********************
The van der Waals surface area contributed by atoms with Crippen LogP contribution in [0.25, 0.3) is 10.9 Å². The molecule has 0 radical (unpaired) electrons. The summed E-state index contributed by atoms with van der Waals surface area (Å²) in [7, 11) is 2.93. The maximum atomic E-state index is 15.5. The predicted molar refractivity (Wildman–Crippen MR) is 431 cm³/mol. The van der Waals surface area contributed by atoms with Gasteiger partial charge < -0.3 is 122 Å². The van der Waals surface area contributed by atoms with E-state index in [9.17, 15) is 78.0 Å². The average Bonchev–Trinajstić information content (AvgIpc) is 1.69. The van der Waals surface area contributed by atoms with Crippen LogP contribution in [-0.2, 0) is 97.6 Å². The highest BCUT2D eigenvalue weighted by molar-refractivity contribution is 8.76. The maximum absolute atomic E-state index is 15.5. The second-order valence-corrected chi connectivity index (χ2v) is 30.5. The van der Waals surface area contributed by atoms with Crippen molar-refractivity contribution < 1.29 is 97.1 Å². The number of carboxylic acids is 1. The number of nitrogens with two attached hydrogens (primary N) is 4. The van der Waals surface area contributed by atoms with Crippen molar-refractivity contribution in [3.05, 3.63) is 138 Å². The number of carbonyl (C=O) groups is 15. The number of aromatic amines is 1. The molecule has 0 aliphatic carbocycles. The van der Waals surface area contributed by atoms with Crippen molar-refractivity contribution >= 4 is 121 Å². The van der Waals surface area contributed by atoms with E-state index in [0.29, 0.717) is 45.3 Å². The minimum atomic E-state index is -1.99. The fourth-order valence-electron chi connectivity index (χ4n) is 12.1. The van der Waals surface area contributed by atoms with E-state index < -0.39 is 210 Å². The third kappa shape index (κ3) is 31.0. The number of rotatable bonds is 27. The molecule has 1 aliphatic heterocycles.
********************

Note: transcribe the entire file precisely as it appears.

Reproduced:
The van der Waals surface area contributed by atoms with Crippen LogP contribution in [0.25, 0.3) is 10.9 Å². The molecule has 0 radical (unpaired) electrons. The summed E-state index contributed by atoms with van der Waals surface area (Å²) in [7, 11) is 2.93. The maximum atomic E-state index is 15.5. The predicted molar refractivity (Wildman–Crippen MR) is 431 cm³/mol. The van der Waals surface area contributed by atoms with Gasteiger partial charge < -0.3 is 122 Å². The van der Waals surface area contributed by atoms with E-state index in [9.17, 15) is 78.0 Å². The average Bonchev–Trinajstić information content (AvgIpc) is 1.69. The van der Waals surface area contributed by atoms with Crippen LogP contribution in [-0.2, 0) is 97.6 Å². The highest BCUT2D eigenvalue weighted by molar-refractivity contribution is 8.76. The maximum absolute atomic E-state index is 15.5. The second-order valence-corrected chi connectivity index (χ2v) is 30.5. The van der Waals surface area contributed by atoms with Crippen molar-refractivity contribution < 1.29 is 97.1 Å². The number of carboxylic acids is 1. The number of nitrogens with two attached hydrogens (primary N) is 4. The van der Waals surface area contributed by atoms with Crippen molar-refractivity contribution in [3.05, 3.63) is 138 Å². The number of carbonyl (C=O) groups is 15. The number of aromatic amines is 1. The molecule has 0 aliphatic carbocycles. The van der Waals surface area contributed by atoms with Crippen molar-refractivity contribution >= 4 is 121 Å². The van der Waals surface area contributed by atoms with E-state index in [0.29, 0.717) is 45.3 Å². The minimum atomic E-state index is -1.99. The fourth-order valence-electron chi connectivity index (χ4n) is 12.1. The van der Waals surface area contributed by atoms with E-state index < -0.39 is 210 Å². The third kappa shape index (κ3) is 31.0. The number of rotatable bonds is 27. The molecule has 1 aliphatic heterocycles.